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Marine photo / Sgt. Pete Thibodeau

An anonymous soldier, known but to the photographer, stands guard during a meeting of U.S., allied and Afghan officials in Farah province Dec. 3.

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But: Just one of 23 Afghan army brigades is able to operate on its own without air or other military support from the United States or NATO, according to a Pentagon report to Congress that was released Monday.

One analysis: The ANA is partially developed in each of the seven elements of combat power.  Its human intelligence capacity to sense near-term threats is high; however, its technical capacity to detect horizon threats is low.  On the ground, it can maneuver well, but the ANA lacks the air and ground mobility to shift force around the country in order to mass against the enemy.  Lack of mobility and still-developing staffs reduce the ANA’s ability to apply timely and coordinated force.  The ANA can place accurate enough direct fire against the enemy once engaged, but it has only limited land-based indirect fire ability.  It does not have adequate air-delivered fires that are important  in the mountains and remote areas of Afghanistan.  Insufficient size and pending medical, supply, maintenance, and transport capacity means that the ANA has limited ability to maintain momentum against the enemy once engaged.   And leadership quality varies.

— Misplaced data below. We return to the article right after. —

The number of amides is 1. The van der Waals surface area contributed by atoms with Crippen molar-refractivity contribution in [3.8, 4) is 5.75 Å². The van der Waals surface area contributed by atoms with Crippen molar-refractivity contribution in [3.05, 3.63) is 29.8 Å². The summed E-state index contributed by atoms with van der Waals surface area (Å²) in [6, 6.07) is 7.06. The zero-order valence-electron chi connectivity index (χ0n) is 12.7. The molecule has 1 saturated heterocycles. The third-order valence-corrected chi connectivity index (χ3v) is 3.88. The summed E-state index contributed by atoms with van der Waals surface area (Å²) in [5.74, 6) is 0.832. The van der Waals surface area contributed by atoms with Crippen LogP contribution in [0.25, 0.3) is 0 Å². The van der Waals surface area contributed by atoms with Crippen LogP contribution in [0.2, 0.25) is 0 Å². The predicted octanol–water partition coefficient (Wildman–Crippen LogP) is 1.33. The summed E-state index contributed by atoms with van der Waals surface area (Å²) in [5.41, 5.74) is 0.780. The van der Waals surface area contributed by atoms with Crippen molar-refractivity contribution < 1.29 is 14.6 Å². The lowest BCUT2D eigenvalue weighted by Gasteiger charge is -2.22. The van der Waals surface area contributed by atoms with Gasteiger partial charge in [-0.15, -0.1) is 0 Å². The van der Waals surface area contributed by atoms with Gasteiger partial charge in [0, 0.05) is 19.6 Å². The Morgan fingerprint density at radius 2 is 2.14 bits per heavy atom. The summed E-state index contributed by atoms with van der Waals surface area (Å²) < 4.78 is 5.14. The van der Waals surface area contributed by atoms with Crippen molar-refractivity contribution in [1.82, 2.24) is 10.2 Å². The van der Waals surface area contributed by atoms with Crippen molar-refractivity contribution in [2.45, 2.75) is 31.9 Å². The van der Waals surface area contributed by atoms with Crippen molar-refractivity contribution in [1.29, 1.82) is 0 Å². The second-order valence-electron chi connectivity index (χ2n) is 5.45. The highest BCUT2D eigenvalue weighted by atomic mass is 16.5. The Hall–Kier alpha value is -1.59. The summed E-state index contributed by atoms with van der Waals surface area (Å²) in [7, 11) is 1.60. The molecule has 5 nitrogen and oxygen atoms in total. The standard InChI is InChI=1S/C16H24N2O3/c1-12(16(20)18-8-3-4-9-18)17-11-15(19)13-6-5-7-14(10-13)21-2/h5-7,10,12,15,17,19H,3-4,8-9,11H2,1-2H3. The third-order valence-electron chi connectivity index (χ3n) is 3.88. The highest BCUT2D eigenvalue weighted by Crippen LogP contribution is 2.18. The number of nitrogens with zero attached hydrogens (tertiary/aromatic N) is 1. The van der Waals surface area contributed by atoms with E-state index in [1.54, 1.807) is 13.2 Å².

and this just in from the WaPo::    

With Defense Secretary Leon E. Panetta in Kabul to take stock as the Obama administration weighs how quickly to draw down troops over the next two years, a senior U.S. military commander on Wednesday hailed the progress Afghan security forces have made.    

Marine Maj. Gen. Lawrence D. Nicholson, the head of operations for the U.S.-led coalition in Afghanistan, said NATO troops have begun a radical shift in mission: doing the bare minimum to support Afghan troops, who, he said, are starting to operate unilaterally. “We’re now un-partnering from” Afghan forces, Nicholson told reporters Wednesday evening. “We’re at that stage of the fight.”

That's why there's no ANA soldier in the photo -- the US is now un-partnering from Afghan forces!


It looks like a US soldier -- where's the ANA? AWOL again?


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